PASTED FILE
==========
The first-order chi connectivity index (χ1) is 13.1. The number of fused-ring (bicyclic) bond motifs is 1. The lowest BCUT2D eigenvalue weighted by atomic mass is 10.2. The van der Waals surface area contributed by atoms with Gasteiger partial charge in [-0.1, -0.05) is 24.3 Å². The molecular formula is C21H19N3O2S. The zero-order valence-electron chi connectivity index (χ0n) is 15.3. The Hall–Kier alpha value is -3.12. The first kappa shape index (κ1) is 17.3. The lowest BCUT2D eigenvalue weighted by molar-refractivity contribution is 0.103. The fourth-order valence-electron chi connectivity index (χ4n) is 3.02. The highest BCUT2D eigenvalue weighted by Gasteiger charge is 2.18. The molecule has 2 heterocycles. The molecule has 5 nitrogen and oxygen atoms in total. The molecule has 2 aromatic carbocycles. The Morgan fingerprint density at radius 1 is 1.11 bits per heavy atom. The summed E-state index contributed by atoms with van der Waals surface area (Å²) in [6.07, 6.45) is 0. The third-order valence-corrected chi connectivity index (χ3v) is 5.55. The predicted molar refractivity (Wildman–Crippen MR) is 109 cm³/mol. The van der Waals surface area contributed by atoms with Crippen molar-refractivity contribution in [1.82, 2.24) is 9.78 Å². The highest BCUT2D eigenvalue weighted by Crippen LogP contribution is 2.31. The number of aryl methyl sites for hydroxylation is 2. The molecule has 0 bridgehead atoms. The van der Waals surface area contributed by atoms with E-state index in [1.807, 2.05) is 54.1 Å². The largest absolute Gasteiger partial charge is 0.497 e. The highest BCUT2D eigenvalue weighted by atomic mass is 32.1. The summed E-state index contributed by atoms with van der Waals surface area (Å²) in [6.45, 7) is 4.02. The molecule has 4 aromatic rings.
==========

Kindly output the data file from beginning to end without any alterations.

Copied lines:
The first-order chi connectivity index (χ1) is 13.1. The number of fused-ring (bicyclic) bond motifs is 1. The lowest BCUT2D eigenvalue weighted by atomic mass is 10.2. The van der Waals surface area contributed by atoms with Gasteiger partial charge in [-0.1, -0.05) is 24.3 Å². The molecular formula is C21H19N3O2S. The zero-order valence-electron chi connectivity index (χ0n) is 15.3. The Hall–Kier alpha value is -3.12. The first kappa shape index (κ1) is 17.3. The lowest BCUT2D eigenvalue weighted by molar-refractivity contribution is 0.103. The fourth-order valence-electron chi connectivity index (χ4n) is 3.02. The highest BCUT2D eigenvalue weighted by Gasteiger charge is 2.18. The molecule has 2 heterocycles. The molecule has 5 nitrogen and oxygen atoms in total. The molecule has 2 aromatic carbocycles. The Morgan fingerprint density at radius 1 is 1.11 bits per heavy atom. The summed E-state index contributed by atoms with van der Waals surface area (Å²) in [6.07, 6.45) is 0. The third-order valence-corrected chi connectivity index (χ3v) is 5.55. The predicted molar refractivity (Wildman–Crippen MR) is 109 cm³/mol. The van der Waals surface area contributed by atoms with Crippen molar-refractivity contribution in [1.82, 2.24) is 9.78 Å². The highest BCUT2D eigenvalue weighted by Crippen LogP contribution is 2.31. The number of aryl methyl sites for hydroxylation is 2. The molecule has 0 bridgehead atoms. The van der Waals surface area contributed by atoms with E-state index in [1.807, 2.05) is 54.1 Å². The largest absolute Gasteiger partial charge is 0.497 e. The highest BCUT2D eigenvalue weighted by atomic mass is 32.1. The summed E-state index contributed by atoms with van der Waals surface area (Å²) in [6.45, 7) is 4.02. The molecule has 4 aromatic rings.